Saltwater flows inland after the steel sheets at the Trinidad Point Gatesite in Woodland collapsed. (Image courtesy EDWARD MOODIE)
RADHICA DE SILVA
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Repairs done on the 14 sluice flood gates found at the Trinidad Point Gate site in Woodland have failed, causing an influx of saltwater to gush inland, possibly affecting hundreds of acres of arable land.

Footage of the saltwater intrusion was captured by the president of the South Oropouche Riverine Flood Action Group, Edward Moodie on Thursday, during high tide.

Speaking to Guardian Media, Moodie said for the past month, the ongoing repair works have stopped.

“The water is flowing upstream, up the Bhagmania and Trinidad Rivers straight into Woodland, and that is why the area cannot drain,” Moodie said.

He added: “The flood gates have failed. The temporary measures put in place are not working. The sheets have fallen into the river. The saltwater is flowing freely, spoiling hundreds and hundreds of acres of arable lands and inundating residential areas with water.”

He explained that residents were now bracing for flood devastation.

“The 14-sluice flood gate in Woodland is supposed to be under repair. The contractor abandoned the project and some of the sheets he put up to permanently block off the gate have fallen, and saltwater is rushing nonstop. It is flowing in the wrong direction,” Moodie added.

He called on the Minister of Works, Rohan Sinanan, to deal with the problem.

“Pay the contractor and let them finish this job,” Moodie urged.  “At this stage of the rainy season, we cannot afford to shut down a project like this. Drainage workers are out clearing the edges of the watercourses and doing their work. We are asking for the gates to be finished before the heavy downpour that is expected in the next few months,” Moodie added.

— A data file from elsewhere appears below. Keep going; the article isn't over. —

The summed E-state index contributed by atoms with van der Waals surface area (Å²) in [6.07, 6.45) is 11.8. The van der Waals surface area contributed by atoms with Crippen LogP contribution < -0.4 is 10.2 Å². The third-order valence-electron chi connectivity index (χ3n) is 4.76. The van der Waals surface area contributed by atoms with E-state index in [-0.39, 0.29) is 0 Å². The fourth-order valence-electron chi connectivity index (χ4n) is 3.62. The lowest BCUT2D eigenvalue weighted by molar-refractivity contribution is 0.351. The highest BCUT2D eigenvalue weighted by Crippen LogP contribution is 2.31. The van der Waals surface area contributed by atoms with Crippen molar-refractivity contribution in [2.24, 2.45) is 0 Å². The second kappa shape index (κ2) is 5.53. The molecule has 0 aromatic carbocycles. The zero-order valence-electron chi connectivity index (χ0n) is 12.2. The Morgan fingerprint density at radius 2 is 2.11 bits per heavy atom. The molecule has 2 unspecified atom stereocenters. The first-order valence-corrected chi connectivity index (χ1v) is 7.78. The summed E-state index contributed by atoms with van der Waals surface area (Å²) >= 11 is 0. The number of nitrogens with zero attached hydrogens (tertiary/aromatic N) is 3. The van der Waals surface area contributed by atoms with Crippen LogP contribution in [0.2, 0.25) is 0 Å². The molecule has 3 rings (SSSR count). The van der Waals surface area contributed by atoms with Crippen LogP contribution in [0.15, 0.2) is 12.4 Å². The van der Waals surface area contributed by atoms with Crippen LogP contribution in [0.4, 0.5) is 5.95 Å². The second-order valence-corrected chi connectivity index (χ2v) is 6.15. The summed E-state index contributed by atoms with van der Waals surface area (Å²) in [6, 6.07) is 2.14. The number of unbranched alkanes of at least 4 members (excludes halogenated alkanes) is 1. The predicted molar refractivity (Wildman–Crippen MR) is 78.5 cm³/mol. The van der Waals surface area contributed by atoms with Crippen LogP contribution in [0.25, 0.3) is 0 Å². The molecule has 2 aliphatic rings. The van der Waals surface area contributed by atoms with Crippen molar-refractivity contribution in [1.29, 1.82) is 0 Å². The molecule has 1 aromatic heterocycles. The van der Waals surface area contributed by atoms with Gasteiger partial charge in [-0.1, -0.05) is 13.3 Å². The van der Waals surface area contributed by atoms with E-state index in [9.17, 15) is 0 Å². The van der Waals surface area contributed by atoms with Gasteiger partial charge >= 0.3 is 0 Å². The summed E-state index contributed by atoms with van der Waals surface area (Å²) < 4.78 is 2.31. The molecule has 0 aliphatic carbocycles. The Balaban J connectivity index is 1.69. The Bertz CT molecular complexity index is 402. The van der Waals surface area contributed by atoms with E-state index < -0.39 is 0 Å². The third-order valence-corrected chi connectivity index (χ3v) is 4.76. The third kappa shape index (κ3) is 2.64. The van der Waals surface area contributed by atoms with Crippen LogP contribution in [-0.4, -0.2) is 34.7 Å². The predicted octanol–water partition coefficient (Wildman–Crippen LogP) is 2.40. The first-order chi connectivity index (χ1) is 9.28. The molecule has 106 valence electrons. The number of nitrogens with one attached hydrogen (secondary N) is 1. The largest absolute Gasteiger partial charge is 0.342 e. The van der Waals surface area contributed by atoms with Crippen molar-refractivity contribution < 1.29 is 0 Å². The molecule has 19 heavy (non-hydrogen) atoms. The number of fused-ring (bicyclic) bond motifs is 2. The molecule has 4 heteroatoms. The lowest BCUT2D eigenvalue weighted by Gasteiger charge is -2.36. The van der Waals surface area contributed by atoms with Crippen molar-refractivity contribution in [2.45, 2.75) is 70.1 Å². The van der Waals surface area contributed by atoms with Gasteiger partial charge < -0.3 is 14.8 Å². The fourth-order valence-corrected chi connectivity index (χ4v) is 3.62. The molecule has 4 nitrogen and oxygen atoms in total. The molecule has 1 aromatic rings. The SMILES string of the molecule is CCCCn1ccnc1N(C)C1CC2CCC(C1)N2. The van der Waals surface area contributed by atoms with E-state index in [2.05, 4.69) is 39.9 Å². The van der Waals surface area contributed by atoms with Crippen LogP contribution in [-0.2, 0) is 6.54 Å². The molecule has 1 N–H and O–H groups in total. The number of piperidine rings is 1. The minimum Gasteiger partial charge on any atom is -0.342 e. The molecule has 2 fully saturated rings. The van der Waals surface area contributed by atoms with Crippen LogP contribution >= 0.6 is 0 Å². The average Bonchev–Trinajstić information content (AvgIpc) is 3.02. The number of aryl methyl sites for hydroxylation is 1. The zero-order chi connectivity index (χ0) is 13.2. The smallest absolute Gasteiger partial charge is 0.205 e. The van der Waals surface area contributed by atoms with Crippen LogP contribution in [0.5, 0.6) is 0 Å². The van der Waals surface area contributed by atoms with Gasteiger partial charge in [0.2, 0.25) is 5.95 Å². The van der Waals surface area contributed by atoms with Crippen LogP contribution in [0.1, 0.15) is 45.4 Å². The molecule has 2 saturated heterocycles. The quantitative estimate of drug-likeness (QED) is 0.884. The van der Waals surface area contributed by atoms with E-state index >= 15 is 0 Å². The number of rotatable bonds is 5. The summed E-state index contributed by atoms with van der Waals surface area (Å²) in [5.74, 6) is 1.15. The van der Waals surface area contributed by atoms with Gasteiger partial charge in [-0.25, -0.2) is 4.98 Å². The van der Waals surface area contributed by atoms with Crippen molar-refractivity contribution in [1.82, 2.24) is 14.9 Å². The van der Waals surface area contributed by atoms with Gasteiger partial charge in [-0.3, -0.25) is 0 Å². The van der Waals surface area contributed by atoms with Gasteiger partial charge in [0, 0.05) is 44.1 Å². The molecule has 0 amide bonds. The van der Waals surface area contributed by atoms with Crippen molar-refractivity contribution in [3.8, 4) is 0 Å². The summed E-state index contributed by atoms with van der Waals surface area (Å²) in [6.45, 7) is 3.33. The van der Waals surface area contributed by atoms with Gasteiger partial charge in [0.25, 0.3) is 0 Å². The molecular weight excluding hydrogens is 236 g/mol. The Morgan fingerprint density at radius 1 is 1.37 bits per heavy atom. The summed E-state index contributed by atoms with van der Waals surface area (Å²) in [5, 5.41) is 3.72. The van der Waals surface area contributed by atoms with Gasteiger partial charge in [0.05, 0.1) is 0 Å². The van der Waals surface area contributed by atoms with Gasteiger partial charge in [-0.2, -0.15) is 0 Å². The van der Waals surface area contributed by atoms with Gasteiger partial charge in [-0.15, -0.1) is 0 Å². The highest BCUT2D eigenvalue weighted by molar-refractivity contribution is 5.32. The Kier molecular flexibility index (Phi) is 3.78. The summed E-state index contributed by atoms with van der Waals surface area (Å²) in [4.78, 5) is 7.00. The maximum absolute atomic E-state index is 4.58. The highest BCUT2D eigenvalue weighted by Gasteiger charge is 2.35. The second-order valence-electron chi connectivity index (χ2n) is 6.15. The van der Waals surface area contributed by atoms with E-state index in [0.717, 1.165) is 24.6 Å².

This outdated pump is unable to handle the volume of water currently rushing in. (Image courtesy EDWARD MOODIE)

Meanwhile, the president of the Woodland Flood Action Group, Adesh Singh, told Guardian Media the outdated pumps at the gates were unable to control the water flow.

“We have 14 gates. Repairs on seven of them had started but the contractor only did four. One of the gates has fallen into the river and we have an inrush of water from the high tide. Because of the heavy rainfall, we have a lot of surface run-off, and the river is full. The water is going into Woodland, rather than exiting Woodland. We have Trinidad River and the Bhagmania River here, which have not been properly de-silted,” he added.

Singh also said the pump is inadequate.

“This pump should be placed in a museum. The gauges are broken, disconnected, there are leaks and cracks. That pump is small compared to the volume of water that comes down here. It cannot handle the water,” Singh said.

Contacted for comment, Works Minister Rohan Sinanan said in July last year, the Ministry started the upgrade of the Trinidad Point Gate site in Woodland to refurbish 14 sluice gates, allow motorization of 10 of the 14 gates, as well as to install an electrical control panel.

“However, because of COVID-19, importation of the required motors, fitting and coupling mechanisms have been affected. So far, four gates have been replaced and six gates are scheduled to be refurbished,” he explained.

“The contractor visited the site today and a temporary sluice gate will be installed to prevent the saltwater intrusion,” he added.

Sinanan said the job is 60 per cent completed.

“Some of the temporary structures were affected and the contractor remains on-site and has permission from the Minister of Health to continue work,” Sinanan added.

He said works were ongoing but had been halted after the government banned construction.